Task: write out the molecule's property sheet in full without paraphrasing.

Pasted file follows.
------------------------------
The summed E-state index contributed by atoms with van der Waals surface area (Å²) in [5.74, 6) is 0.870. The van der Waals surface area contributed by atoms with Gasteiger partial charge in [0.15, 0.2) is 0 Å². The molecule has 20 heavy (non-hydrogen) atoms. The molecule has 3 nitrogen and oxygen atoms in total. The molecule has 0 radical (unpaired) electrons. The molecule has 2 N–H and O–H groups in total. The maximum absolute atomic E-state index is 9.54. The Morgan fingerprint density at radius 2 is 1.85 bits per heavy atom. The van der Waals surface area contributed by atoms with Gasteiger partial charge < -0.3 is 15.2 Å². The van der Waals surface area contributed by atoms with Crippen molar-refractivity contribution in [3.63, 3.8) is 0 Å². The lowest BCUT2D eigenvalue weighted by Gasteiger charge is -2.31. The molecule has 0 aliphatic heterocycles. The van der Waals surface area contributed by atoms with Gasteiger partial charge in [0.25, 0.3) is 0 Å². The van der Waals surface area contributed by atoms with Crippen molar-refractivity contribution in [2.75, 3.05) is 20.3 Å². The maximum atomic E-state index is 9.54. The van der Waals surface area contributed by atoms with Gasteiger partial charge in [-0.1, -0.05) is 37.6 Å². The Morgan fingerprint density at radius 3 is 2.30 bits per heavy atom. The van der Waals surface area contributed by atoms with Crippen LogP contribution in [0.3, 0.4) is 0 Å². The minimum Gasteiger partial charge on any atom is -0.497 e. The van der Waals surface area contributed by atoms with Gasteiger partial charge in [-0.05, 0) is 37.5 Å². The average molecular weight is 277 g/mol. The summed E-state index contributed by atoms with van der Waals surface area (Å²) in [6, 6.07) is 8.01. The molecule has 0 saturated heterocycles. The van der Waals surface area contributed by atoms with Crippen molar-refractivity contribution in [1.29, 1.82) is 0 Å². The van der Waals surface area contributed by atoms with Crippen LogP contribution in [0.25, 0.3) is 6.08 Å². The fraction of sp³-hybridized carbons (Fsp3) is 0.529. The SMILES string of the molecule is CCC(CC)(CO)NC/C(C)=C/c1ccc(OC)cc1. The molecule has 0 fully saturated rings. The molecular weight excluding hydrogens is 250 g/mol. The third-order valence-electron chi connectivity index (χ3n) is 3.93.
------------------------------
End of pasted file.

The summed E-state index contributed by atoms with van der Waals surface area (Å²) in [5.74, 6) is 0.870. The van der Waals surface area contributed by atoms with Gasteiger partial charge in [0.15, 0.2) is 0 Å². The molecule has 20 heavy (non-hydrogen) atoms. The molecule has 3 nitrogen and oxygen atoms in total. The molecule has 0 radical (unpaired) electrons. The molecule has 2 N–H and O–H groups in total. The maximum absolute atomic E-state index is 9.54. The Morgan fingerprint density at radius 2 is 1.85 bits per heavy atom. The van der Waals surface area contributed by atoms with Gasteiger partial charge < -0.3 is 15.2 Å². The van der Waals surface area contributed by atoms with Crippen molar-refractivity contribution in [3.63, 3.8) is 0 Å². The lowest BCUT2D eigenvalue weighted by Gasteiger charge is -2.31. The molecule has 0 aliphatic heterocycles. The van der Waals surface area contributed by atoms with Gasteiger partial charge in [0.25, 0.3) is 0 Å². The van der Waals surface area contributed by atoms with Crippen molar-refractivity contribution in [2.75, 3.05) is 20.3 Å². The maximum atomic E-state index is 9.54. The van der Waals surface area contributed by atoms with Gasteiger partial charge in [-0.1, -0.05) is 37.6 Å². The Morgan fingerprint density at radius 3 is 2.30 bits per heavy atom. The van der Waals surface area contributed by atoms with Crippen LogP contribution in [0.3, 0.4) is 0 Å². The minimum Gasteiger partial charge on any atom is -0.497 e. The van der Waals surface area contributed by atoms with Gasteiger partial charge in [-0.05, 0) is 37.5 Å². The average molecular weight is 277 g/mol. The summed E-state index contributed by atoms with van der Waals surface area (Å²) in [6, 6.07) is 8.01. The molecule has 0 saturated heterocycles. The van der Waals surface area contributed by atoms with Crippen molar-refractivity contribution in [1.29, 1.82) is 0 Å². The van der Waals surface area contributed by atoms with Crippen LogP contribution in [0.25, 0.3) is 6.08 Å². The fraction of sp³-hybridized carbons (Fsp3) is 0.529. The SMILES string of the molecule is CCC(CC)(CO)NC/C(C)=C/c1ccc(OC)cc1. The molecule has 0 fully saturated rings. The molecular weight excluding hydrogens is 250 g/mol. The third-order valence-electron chi connectivity index (χ3n) is 3.93.